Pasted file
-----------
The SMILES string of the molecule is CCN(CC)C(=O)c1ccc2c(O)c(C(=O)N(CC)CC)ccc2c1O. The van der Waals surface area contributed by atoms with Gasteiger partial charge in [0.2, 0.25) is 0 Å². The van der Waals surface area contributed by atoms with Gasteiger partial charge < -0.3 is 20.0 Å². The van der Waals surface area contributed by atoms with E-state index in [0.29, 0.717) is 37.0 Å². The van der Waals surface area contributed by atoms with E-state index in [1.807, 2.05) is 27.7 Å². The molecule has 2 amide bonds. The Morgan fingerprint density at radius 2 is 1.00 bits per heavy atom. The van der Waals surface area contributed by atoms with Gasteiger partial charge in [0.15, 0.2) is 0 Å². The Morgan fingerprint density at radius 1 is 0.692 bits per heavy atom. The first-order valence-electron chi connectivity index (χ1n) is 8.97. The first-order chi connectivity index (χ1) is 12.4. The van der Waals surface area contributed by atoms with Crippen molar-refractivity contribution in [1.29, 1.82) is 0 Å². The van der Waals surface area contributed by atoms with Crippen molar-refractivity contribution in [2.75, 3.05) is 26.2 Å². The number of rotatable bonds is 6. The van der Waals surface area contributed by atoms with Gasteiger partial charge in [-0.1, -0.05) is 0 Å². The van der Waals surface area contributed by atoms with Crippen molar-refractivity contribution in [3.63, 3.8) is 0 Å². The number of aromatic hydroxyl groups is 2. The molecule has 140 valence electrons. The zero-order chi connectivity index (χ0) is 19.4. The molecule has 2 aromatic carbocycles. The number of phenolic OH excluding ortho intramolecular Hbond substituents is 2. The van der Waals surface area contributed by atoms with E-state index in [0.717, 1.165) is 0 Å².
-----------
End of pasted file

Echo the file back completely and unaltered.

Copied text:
The SMILES string of the molecule is CCN(CC)C(=O)c1ccc2c(O)c(C(=O)N(CC)CC)ccc2c1O. The van der Waals surface area contributed by atoms with Gasteiger partial charge in [0.2, 0.25) is 0 Å². The van der Waals surface area contributed by atoms with Gasteiger partial charge < -0.3 is 20.0 Å². The van der Waals surface area contributed by atoms with E-state index in [0.29, 0.717) is 37.0 Å². The van der Waals surface area contributed by atoms with E-state index in [1.807, 2.05) is 27.7 Å². The molecule has 2 amide bonds. The Morgan fingerprint density at radius 2 is 1.00 bits per heavy atom. The van der Waals surface area contributed by atoms with Gasteiger partial charge in [0.15, 0.2) is 0 Å². The Morgan fingerprint density at radius 1 is 0.692 bits per heavy atom. The first-order valence-electron chi connectivity index (χ1n) is 8.97. The first-order chi connectivity index (χ1) is 12.4. The van der Waals surface area contributed by atoms with Crippen molar-refractivity contribution in [1.29, 1.82) is 0 Å². The van der Waals surface area contributed by atoms with Crippen molar-refractivity contribution in [2.75, 3.05) is 26.2 Å². The number of rotatable bonds is 6. The van der Waals surface area contributed by atoms with Gasteiger partial charge in [-0.1, -0.05) is 0 Å². The van der Waals surface area contributed by atoms with Crippen molar-refractivity contribution in [3.63, 3.8) is 0 Å². The number of aromatic hydroxyl groups is 2. The molecule has 140 valence electrons. The zero-order chi connectivity index (χ0) is 19.4. The molecule has 2 aromatic carbocycles. The number of phenolic OH excluding ortho intramolecular Hbond substituents is 2. The van der Waals surface area contributed by atoms with E-state index in [0.717, 1.165) is 0 Å².